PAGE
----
Laser surgery is an outpatient procedure now, but touch wood I have not needed it, and thanks to staying quite fit, I have not had a recurrence.

A humbling experience.
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Re: Back problems

Unread post by Fransw » Tue May 02, 2017 11:22 am

Excolonel, a big yes for good core training! And i also think it must start at school level. Thay only do big muscle training and forget about the most important. Although swimming is different..
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Re: Back problems

Unread post by ehs » Wed May 03, 2017 2:59 pm

cage wrote: nerve was being compressed. Surgery became the only option. . Trimmed for brevity.
What exactly was the name of the op you had?

My wife had major sciatica issues and also went under the knife for a compressed nerve in the spine, I think they scraped some bone away. Her recovery has been much less traumatic than yours as, a few months later, she's back (no pun) to running 30-40 kms/wk. Maybe it was a much simpler op?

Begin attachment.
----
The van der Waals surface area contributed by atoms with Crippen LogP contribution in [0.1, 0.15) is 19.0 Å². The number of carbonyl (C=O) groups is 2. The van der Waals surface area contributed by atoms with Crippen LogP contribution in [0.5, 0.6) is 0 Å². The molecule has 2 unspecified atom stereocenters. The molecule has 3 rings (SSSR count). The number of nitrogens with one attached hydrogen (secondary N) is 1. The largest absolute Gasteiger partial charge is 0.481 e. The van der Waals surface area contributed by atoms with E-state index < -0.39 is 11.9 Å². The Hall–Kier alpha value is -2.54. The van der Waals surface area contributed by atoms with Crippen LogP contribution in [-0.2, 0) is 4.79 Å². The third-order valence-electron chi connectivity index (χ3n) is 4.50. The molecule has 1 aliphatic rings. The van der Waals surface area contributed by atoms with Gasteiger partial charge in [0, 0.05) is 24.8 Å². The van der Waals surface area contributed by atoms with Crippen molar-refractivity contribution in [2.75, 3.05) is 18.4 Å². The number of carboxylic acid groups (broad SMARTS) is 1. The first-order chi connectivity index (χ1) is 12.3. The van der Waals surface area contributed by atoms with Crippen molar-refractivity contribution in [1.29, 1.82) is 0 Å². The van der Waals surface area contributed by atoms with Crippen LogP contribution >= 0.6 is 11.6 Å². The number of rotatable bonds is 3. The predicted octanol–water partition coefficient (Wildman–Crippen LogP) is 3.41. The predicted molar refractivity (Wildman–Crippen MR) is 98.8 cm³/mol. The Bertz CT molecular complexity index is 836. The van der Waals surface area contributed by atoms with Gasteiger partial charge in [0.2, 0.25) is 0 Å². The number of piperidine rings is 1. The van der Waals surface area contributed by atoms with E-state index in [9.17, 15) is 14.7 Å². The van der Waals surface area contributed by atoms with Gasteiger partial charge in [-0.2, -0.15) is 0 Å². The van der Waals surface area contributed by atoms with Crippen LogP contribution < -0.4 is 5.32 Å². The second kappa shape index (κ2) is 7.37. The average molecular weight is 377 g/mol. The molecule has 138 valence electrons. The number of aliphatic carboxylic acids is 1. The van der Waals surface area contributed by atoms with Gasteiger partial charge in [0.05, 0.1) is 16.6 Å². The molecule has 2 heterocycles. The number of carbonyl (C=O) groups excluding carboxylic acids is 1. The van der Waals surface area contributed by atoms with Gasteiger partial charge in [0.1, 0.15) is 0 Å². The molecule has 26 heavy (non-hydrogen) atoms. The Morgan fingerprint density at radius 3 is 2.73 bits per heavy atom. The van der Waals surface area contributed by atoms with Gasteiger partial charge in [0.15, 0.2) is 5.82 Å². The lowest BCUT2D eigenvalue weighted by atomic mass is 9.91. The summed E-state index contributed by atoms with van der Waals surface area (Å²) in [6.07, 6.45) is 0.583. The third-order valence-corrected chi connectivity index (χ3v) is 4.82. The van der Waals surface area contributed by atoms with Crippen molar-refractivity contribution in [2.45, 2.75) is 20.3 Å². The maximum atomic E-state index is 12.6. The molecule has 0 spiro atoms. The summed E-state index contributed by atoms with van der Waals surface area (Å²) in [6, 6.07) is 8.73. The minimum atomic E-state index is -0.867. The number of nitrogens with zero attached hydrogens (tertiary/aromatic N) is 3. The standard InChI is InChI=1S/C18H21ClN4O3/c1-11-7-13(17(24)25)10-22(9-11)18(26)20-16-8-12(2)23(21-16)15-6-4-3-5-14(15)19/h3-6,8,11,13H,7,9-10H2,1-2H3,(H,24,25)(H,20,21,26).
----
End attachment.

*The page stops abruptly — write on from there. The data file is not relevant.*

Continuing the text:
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Re: Back problems

Unread post by cage » Wed May 03, 2017 3:00 pm

ehs wrote:
cage wrote: nerve was being compressed. Surgery became the only option. . Trimmed for brevity.
What exactly was the name of the op you had?

My wife had major sciatica issues and also went under the knife for a compressed nerve in the spine, I think they scraped some bone away. Her recovery has been much less traumatic than yours as, a few months later, she's back (no pun) to running 30-40 kms/wk. Maybe it was a much simpler op?
It's a laminectomy.
In my case they took over 4g of bone (supposedly a lot) - I have it in a jar.
Seriously gross :cry:
The taller you are the more difficult it is, the back being a long lever..
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Re: Back problems

Unread post by Iceberg » Wed May 03, 2017 3:14 pm

I also have a herniated disc at L4/L5. Has been giving issues for almost 20 years now.
The cause: sitting in front of a bloody computer for 30 years+, my back arched forward and forced into a 'C' shape.